David Shinn, a diplomat and professor at George Washington University’s Elliott School of International Affairs, said China was restructuring these debts because it understood that it had no better choice. “These countries simply cannot repay on schedule. China has a pretty good record on restructuring debt and is facing the reality,” Shinn said. However, China has taken the position that it only cancels loans that are interest-free. “That constitutes a modest amount of Africa’s total debts with China.

Most of China’s loans to Africa are concessionary and eligible for restructuring but – as far as I can tell – not cancelling,” Shinn said. Scholastica Odhiambo, an economics lecturer at Maseno University in Kenya, said Beijing was worried about the heavy indebtedness and repayment challenges it faced for its debt-based infrastructure funding in Africa.

She said Chinese loans were tied to social infrastructure, including roads, airports and seaports, with collateral pegged to future revenues from natural resources and funded investments – China sometimes takes up the management of projects it has financed to recoup the investment. “Just like a commercial bank – which does a risk assessment and gauges the borrower’s capacity to pay – they have just woken up to the reality that some debts would become bad debts, which may not be recovered at all,” Odhiambo said of China’s belt and road programme. XN Iraki, an associate professor at the University of Nairobi School of Business, said that in forgiving some loans, China may be responding to the much-publicised problem of debt traps – or it could simply be engaged in some strategic diplomacy. However, this forgiveness could have the opposite effect: countries borrowing more from China because the debts can be forgiven.

“The moral hazard in economics? You drive the car fast because it’s insured. You commit crime because you can be bailed,” Iraki explained.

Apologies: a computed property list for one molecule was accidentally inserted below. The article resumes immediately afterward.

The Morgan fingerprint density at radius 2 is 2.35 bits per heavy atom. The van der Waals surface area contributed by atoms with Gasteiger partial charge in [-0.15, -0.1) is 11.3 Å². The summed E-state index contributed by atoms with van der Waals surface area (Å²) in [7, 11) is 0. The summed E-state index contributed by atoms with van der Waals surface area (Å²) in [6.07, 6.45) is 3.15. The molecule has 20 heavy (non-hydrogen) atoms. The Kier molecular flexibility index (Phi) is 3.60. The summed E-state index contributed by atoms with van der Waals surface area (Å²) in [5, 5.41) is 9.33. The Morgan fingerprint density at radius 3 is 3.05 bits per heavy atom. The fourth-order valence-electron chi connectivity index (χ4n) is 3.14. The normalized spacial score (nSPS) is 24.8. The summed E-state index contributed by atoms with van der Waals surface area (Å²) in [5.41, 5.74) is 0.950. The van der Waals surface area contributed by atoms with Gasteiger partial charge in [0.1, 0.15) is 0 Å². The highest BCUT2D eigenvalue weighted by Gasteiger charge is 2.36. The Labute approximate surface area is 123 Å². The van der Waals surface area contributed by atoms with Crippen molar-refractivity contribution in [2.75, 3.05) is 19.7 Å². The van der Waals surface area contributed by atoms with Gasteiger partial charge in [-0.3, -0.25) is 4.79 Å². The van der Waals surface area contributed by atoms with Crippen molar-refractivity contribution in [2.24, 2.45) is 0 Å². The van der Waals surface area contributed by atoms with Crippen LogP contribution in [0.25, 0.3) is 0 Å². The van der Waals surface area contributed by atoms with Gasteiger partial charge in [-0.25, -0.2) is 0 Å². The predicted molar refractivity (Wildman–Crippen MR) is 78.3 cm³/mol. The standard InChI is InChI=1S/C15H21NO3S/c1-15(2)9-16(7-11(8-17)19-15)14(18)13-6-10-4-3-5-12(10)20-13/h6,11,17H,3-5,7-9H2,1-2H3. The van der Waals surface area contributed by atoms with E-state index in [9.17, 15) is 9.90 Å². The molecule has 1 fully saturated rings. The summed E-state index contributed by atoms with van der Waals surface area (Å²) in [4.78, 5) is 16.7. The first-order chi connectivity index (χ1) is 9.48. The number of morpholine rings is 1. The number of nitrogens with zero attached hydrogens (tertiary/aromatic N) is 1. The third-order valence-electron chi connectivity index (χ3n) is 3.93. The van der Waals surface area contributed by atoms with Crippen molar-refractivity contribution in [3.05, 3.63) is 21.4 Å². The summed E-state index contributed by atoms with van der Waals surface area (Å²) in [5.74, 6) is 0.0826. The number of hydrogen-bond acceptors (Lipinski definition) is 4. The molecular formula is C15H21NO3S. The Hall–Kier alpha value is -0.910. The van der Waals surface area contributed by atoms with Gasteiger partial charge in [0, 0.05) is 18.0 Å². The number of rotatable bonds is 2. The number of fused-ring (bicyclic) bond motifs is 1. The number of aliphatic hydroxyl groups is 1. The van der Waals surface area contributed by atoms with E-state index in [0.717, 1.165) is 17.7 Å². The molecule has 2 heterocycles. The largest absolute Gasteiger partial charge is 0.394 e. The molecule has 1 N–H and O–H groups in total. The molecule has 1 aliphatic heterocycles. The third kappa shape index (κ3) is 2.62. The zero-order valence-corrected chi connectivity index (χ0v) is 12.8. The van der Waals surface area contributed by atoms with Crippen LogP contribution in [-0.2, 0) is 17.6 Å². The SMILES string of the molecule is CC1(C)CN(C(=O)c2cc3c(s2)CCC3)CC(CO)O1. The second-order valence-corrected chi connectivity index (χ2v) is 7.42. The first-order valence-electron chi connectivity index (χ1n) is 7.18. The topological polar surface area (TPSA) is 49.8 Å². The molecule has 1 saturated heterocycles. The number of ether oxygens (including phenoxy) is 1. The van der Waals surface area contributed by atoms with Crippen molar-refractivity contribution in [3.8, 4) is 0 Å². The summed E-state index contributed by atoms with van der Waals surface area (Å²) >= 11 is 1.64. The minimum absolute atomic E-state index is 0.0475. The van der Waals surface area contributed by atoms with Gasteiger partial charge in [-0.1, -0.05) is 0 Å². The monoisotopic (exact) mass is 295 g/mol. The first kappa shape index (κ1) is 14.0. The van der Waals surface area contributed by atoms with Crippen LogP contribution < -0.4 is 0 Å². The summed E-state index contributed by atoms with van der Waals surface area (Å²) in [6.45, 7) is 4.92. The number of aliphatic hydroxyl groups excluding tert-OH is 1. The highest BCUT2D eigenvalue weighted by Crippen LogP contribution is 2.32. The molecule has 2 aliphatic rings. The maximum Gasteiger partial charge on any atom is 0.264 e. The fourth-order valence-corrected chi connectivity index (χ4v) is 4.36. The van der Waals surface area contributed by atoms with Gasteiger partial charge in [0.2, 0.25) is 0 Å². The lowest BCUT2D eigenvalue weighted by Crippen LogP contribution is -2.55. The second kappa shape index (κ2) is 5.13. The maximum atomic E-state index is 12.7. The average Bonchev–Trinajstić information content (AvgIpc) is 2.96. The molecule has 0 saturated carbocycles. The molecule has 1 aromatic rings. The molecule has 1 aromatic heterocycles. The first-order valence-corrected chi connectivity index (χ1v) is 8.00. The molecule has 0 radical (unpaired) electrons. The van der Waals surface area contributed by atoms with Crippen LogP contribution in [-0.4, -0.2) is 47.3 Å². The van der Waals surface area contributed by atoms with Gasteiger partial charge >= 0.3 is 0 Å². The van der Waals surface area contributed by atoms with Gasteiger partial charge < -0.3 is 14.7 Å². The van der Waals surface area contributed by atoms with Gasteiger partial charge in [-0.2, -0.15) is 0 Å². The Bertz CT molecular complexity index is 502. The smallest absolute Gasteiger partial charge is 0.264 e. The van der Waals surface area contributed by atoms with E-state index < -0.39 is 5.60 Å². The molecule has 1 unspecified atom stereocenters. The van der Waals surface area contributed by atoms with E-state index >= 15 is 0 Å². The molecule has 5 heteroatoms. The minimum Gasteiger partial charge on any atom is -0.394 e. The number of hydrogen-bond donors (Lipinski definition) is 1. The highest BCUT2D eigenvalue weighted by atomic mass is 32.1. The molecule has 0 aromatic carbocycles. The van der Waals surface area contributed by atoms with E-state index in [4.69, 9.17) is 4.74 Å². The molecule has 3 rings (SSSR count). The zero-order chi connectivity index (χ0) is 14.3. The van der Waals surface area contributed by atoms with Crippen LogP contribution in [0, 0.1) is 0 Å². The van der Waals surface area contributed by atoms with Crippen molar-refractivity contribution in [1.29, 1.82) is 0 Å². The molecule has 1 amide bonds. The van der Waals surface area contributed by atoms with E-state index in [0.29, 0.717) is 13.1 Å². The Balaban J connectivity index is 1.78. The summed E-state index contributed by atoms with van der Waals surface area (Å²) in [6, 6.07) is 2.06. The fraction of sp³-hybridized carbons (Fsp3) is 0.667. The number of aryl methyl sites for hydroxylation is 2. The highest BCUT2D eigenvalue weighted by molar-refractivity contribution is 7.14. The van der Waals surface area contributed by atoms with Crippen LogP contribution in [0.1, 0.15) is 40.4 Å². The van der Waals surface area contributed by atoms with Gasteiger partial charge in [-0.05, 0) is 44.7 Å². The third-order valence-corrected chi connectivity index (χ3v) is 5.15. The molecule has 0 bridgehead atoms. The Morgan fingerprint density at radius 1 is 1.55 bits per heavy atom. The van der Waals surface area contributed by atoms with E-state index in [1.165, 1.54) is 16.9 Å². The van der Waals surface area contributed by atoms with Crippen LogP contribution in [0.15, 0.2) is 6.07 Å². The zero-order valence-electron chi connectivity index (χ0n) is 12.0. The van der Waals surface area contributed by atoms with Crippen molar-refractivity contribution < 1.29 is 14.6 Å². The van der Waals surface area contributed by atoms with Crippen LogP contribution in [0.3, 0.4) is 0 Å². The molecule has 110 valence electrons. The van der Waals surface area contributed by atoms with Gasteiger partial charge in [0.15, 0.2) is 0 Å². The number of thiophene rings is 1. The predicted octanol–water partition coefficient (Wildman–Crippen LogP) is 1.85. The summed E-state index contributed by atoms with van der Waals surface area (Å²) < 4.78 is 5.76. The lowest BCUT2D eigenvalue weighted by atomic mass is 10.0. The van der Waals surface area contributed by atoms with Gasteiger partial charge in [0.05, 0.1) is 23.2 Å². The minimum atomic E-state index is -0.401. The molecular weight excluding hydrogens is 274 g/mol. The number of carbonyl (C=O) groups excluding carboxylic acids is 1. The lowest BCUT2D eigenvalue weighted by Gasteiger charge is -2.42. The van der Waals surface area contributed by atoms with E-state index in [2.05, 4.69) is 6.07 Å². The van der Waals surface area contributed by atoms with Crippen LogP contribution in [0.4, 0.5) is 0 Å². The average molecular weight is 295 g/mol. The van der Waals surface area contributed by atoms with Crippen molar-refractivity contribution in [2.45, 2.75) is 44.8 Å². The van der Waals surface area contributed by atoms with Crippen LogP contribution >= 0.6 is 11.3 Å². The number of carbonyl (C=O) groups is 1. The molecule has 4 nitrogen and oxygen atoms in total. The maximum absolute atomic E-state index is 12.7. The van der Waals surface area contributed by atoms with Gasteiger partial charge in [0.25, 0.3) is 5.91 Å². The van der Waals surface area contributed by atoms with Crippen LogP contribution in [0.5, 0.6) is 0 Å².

Data compiled by the China-Africa Research Initiative at the Johns Hopkins University School of Advanced International Studies estimates that Beijing has advanced loans worth US$143 billion to African countries since 2000. China is the largest single creditor to African countries, accounting for about one-fifth of the continent’s external debt, according to the Jubilee Debt Campaign, a coalition of organisations seeking cancellation of the poorest nations’ debts. The growing number of countries struggling to repay loans may affect new

loan agreements. Observers say that China has become more careful in lending because it is concerned that it has made too much credit available to some African countries. “The lesson China has learned in the past several years is that it must be more selective with loans that it makes to Africa (and elsewhere),” Shinn said. “This is happening today, and China is lending less money to Africa now.”

In April, at the second Belt and Road Forum in Beijing, Chinese President Xi Jinping stressed that China would push for sustainable financing to ease debt burdens and commit to “transparency and clean governance”. China also appears more hesitant in funding projects it is not sure will produce a return on its investment. For example, Kenya has not yet been able to secure the US$3.8 billion funding it needs to extend its railway to Kisumu, a city in the western part of the country, amid growing concerns over the project’s commercial viability. China has said Kenya must redo a feasibility study for the entire project before further lending would be considered. Additionally, the concerns over the viability of the Djibouti-Addis railway line may have exacerbated the situation, pushing China to rethink its lending priorities. With China becoming cautious about the kinds of projects it finances, there are further consequences for some countries – they may find it difficult to gain access to credit from Beijing.

Martyn Davies, managing director of Emerging Markets and Africa at Deloitte, said in a recent interview that China and its lenders were aware of the disconnect on funding for infrastructure projects and their commercial reality. “The Chinese are more cautious in recent times because Beijing is no longer giving free money as they used to do. They now want to be shown the bankability of the project and financial sustainability before releasing money,” he said.